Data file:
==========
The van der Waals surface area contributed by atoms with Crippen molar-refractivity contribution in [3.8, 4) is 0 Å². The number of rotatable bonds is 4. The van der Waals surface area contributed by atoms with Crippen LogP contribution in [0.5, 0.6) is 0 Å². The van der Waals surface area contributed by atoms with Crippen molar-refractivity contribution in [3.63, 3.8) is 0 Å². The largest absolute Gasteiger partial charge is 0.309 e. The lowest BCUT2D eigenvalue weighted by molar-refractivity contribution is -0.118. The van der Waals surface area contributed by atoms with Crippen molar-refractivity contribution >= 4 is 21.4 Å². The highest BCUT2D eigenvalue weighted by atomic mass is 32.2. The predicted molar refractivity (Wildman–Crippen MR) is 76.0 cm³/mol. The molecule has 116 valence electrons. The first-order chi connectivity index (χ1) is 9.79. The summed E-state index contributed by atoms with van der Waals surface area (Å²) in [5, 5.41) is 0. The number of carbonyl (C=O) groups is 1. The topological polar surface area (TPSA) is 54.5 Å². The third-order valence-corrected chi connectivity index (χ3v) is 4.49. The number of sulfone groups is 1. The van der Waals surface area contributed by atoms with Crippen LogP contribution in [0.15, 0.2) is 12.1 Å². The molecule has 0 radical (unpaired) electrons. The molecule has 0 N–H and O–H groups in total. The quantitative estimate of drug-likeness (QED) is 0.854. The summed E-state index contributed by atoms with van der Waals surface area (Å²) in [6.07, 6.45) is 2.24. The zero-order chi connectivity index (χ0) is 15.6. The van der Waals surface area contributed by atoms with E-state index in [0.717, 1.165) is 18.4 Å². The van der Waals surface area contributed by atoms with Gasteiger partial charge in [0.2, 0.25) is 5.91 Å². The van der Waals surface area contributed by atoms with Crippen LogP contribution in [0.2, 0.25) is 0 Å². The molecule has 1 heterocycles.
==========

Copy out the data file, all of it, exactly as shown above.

The van der Waals surface area contributed by atoms with Crippen molar-refractivity contribution in [3.8, 4) is 0 Å². The number of rotatable bonds is 4. The van der Waals surface area contributed by atoms with Crippen LogP contribution in [0.5, 0.6) is 0 Å². The van der Waals surface area contributed by atoms with Crippen molar-refractivity contribution in [3.63, 3.8) is 0 Å². The largest absolute Gasteiger partial charge is 0.309 e. The lowest BCUT2D eigenvalue weighted by molar-refractivity contribution is -0.118. The van der Waals surface area contributed by atoms with Crippen molar-refractivity contribution >= 4 is 21.4 Å². The highest BCUT2D eigenvalue weighted by atomic mass is 32.2. The predicted molar refractivity (Wildman–Crippen MR) is 76.0 cm³/mol. The molecule has 116 valence electrons. The first-order chi connectivity index (χ1) is 9.79. The summed E-state index contributed by atoms with van der Waals surface area (Å²) in [5, 5.41) is 0. The number of carbonyl (C=O) groups is 1. The topological polar surface area (TPSA) is 54.5 Å². The third-order valence-corrected chi connectivity index (χ3v) is 4.49. The number of sulfone groups is 1. The van der Waals surface area contributed by atoms with Crippen LogP contribution in [0.15, 0.2) is 12.1 Å². The molecule has 0 radical (unpaired) electrons. The molecule has 0 N–H and O–H groups in total. The quantitative estimate of drug-likeness (QED) is 0.854. The summed E-state index contributed by atoms with van der Waals surface area (Å²) in [6.07, 6.45) is 2.24. The zero-order chi connectivity index (χ0) is 15.6. The van der Waals surface area contributed by atoms with E-state index in [0.717, 1.165) is 18.4 Å². The van der Waals surface area contributed by atoms with Gasteiger partial charge in [0.2, 0.25) is 5.91 Å². The van der Waals surface area contributed by atoms with Crippen LogP contribution in [0.2, 0.25) is 0 Å². The molecule has 1 heterocycles.